Successful sensitive types embody gentle but firm personal boundaries.  If you struggle to put your own needs first (which doesn’t come naturally to a highly sensitive person), make a conscious choice to practice the skill of saying “no…but this…” with love and grace, or carving out alone time to recharge … and decide to feel good about that.

8.    Tune in to your body (to avoid seesawing between emotional extremes).
Many highly sensitive people learn to ignore the messages their bodies are sending them.  They switch it off to avoid overwhelm or they tune in to others’ needs instead of their own to meet what’s expected of them.  Does this sound familiar?

Doing so leaves you swinging like a pendulum.  Too much, too little.  Too fast, too slow.  Too in, too out.  Back and forth between being over-stimulated and mind-numbingly bored, dieting and then bingeing, or exercising hard and then needing several days to recover.  And so on and so forth.

Successful sensitive types tune in to the physical sensations in their bodies; they accept that it’s not always comfortable, but they trust their bodies to guide them.  If you have a habit of hiding from feelings or passing the point of overwhelm, learn to recognize your body’s subtle signs of overstimulation.  You’ll spend less time being thrown out of balance, and more time swaying gently within your nervous system’s range of optimal arousal.  Ask yourself when over-thinking, “how does this thought feel?”

9.  Design healthy habits that fit your unique needs.
Eventually, it can catch up with you.  Grueling hours at work, followed by hard sweat at the gym and keeping on top of chaos around home — all fueled by crappy diets and minimal sleep or downtime.  It’s an easy trap to fall into because you’re simply living the way you see most people get by on.
What’s more, some seemingly healthy habits hit hard on a sensitive nervous system — like “health” foods that are heavily processed and pumped with sugar and artificial additives, or intense exercise that’s not balanced with ample recovery time.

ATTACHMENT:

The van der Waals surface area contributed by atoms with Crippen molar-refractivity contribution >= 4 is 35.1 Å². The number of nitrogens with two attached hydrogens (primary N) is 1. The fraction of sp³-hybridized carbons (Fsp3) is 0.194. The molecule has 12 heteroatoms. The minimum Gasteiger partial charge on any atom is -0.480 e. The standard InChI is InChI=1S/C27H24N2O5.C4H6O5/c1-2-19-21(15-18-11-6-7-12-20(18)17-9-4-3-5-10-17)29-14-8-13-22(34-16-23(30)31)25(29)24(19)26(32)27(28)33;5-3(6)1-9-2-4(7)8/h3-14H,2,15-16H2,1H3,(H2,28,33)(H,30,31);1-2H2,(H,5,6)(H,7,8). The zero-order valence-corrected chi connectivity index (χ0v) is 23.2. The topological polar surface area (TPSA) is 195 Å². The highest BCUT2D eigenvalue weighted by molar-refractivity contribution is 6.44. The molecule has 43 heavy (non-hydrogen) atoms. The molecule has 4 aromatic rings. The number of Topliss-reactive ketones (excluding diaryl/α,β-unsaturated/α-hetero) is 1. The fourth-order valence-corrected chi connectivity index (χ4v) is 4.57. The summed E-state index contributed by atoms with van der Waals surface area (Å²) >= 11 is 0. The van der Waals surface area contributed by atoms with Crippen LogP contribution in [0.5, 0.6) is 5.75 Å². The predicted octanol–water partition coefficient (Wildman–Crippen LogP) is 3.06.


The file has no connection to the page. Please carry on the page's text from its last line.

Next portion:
If you allow too much stimulation and too lousy replenishment, you run the risk of chronic illnesses (as many sensitive types have learned the hard way).  At the same time, if you overprotect yourself, your genius goes unexpressed, and that also can lead to stress and ill health.

Successful sensitive types practice habits that truly nourish them.  If you struggle with energy or well-being issues, prioritize habits that nurture these areas of your life (such as more sleep and alone time), and limit those that over-stimulate or drain you (such as too many high pressures activities — even if they are so-called healthy).

10.  Stop smothering your sensitivity.
After a lifetime of being bombarded by stimuli, it becomes second nature to push sensitivity out of the conscious awareness.  Tuning out from relentless sensations, for example, so you can pretend you don’t give a darn.  Toning down intense feelings (good and bad) so you aren’t on a roller coaster.  Suppressing emotions to get a break from feeling anything at all.

This self-protective mechanism might fool your conscious mind, but it doesn’t fool your sensitive body.  This oozes into your health, your relationships, your career, every aspect of your life … or, it builds tension inside until something has to give.

Successful sensitive types let go of the grasp for control.  When you free the energy used to hold yourself tight, you free the gifts of sensitivity that have been lost to you: empathy, creativity, and heightened joy, to name a few.  And you allow your true potential to blossom.

Closing Thoughts
As you’re working through the tips above, keep in mind that the key to thriving as a highly sensitive person, more than anything else, is to recognize that it’s perfectly OK to be sensitive — with its challenges and strengths.

Use your deep-thinking mind to recognize hidden understandings, and deliberately refocus on positivity and possibilities.

Use your deep-feeling body to tune in your emotions and sensations, and stay within your optimal range of arousal as often as possible.

Use your heightened awareness to dance to whatever beat you darn well please, even if that seems odd to a lot of people.

Because somewhere, others are dancing with you.

Author Bio: Chartered health coach Mely Brown inspires sensitive women to embrace the right health habits for them, manage their energy, and feel at ease in their bodies. Don’t miss her valuable tips — be sure to catch a copy of The 4 Areas of Self-Care for Highly Sensitive People e-book (it’s free).